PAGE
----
There were a few movies that came off the giant list of suggestions that I watched in November that I did full reviews on--His House
, for instance, was one that I figure will eventually show up on one list or another, and even if it doesn’t, it was worth the space and effort. I also put up full reviews of Her Smell
and Vampires vs. the Bronx
. Otherwise, there a scant five that I managed to watch. A busy work month combined with holiday planning, Thanksgiving, and more meant that I wasn’t really able to see a lot of these movies this month.
What I’ve Caught Up With, November 2020:
A classic film noir from the late 1940s, Tension gives us Richard Basehart playing a meek pharmacist married to a woman who strays, played by Audrey Totter. When he decides to kill the man she’s run off with, he creates a new identity for himself and plots the deed, but can’t go through with it. When the man turns up dead anyway and the cop on the case has a thing for his wife, well, the tension mounts. Features Cyd Charisse in a non-dancing role and William Conrad as a tubby cop. It’s good, but not quite great. Still, it’s worth tracking down if you like the style.
Solid thriller about Mexican drug cartels and the people that are involved in tracking them down and stopping them, sort of. What we learn is that a couple of FBI agents (Emily Blunt and Daniel Kaluuya) find out that the world of the cartels is a lot more dangerous than they could have imagined when thye end up on a task force that includes CIA, Army, and U.S. Marshals. There’s a lot of killing here, and a lot of innocent blood spilled in an effort to get a corner on the drug market or to stop drugs from coming through the border. Except, that stopping the drugs turns out to not really be the issue here—it’s more about controlling who is shipping them.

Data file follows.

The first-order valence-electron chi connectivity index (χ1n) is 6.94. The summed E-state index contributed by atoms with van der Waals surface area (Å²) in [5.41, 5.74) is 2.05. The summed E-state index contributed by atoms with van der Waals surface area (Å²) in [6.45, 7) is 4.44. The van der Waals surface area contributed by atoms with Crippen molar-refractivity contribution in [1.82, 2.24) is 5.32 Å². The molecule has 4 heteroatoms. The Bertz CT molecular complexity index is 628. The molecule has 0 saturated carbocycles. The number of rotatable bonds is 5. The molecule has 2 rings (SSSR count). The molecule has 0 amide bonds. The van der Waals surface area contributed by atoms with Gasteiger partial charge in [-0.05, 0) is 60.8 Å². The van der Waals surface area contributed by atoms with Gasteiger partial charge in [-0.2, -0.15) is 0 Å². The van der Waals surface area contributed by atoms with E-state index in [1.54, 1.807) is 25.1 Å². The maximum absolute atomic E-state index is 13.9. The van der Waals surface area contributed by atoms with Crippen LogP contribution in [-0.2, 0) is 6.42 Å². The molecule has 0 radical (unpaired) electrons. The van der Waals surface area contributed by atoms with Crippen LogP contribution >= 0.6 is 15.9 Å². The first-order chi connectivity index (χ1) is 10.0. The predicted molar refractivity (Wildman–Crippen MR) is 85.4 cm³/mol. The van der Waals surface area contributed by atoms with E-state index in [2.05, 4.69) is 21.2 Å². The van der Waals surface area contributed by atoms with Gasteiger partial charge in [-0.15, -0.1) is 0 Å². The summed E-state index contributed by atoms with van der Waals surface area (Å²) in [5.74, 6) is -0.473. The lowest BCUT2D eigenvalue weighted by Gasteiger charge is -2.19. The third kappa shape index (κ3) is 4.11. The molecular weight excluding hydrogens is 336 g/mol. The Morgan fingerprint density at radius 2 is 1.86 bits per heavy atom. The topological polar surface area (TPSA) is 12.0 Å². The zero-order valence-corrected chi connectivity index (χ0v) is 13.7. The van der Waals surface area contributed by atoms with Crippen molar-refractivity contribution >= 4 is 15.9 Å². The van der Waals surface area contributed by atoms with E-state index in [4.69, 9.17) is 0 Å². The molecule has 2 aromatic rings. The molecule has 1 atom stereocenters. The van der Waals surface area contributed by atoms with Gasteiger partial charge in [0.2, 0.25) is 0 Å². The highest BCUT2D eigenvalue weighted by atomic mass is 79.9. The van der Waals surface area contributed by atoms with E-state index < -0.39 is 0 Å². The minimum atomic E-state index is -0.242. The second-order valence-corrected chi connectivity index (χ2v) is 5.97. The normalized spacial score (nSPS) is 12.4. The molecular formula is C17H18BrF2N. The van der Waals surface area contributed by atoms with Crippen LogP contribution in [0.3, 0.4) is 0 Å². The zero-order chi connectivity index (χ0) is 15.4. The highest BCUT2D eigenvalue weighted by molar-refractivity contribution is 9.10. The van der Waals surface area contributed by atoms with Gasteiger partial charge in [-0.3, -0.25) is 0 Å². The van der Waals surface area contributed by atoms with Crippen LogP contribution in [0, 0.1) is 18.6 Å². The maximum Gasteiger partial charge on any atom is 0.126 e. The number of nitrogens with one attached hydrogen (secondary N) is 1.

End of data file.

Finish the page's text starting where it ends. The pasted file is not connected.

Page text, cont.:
Film: The Misfits
This was the last film of Marilyn Monroe and Clark Gable. It also features Eli Wallach, Monty Clift, Thelma Ritter, Kevin McCarthy, and Estelle Winwood. Hell of a nice cast. This is the story of a group of people come together almost out of necessity to catch wild horses and make a living for themselves. Each of them is broken in various ways by past events, but together, they almost make a couple of functioning people. It’s a fine enough film, but still features that May/December romance issue between Monroe and Gable, when she was clearly better suited to Wallach or Clift. Ah, well.
Film: Point of No Return
This remake of La Femme Nikita, made in the best American tradition, a couple of years after the original version, features Bridget Fonda in the role of drug-addled violence addict turned spy. Truth be told, I love me some Bridget Fonda, and her retirement from films was a sad day for me, but she’s better than this. Point of No Return is the answer to the question, “What do you get when you take Pygamalion and mix it with The Long Kiss Goodnight and then have it filmed by Quentin Tarantino?” Sounds great on paper, but the actual results, despite the presence of Gabriel Byrne, Lorraine Toussaint, and Miguel Ferrer, are less than stellar.
Film: The Flight of the Phoenix
Another one of those mid-1960s movies with a cast that you could kill for, The Flight of the Phoenix includes performances from James Stewart, Richard Attenborough, Dan Duryea, George Kennedy, Peter Finch, Ernest Borgnine, and more. The high concept is pretty simple—a plane filled with oilmen and military personnel goes down in the Sahara. Now they need to rebuild the plane and get out before heat and dehydration kill them. This is the definition of a Boys’ Own adventure. It’s not bad, but it’s overlong, and doesn’t give a great deal to do for a large portion of the cast. Ian Bannen was nominated for a Best Supporting Actor Oscar in this film, and I’m not sure why.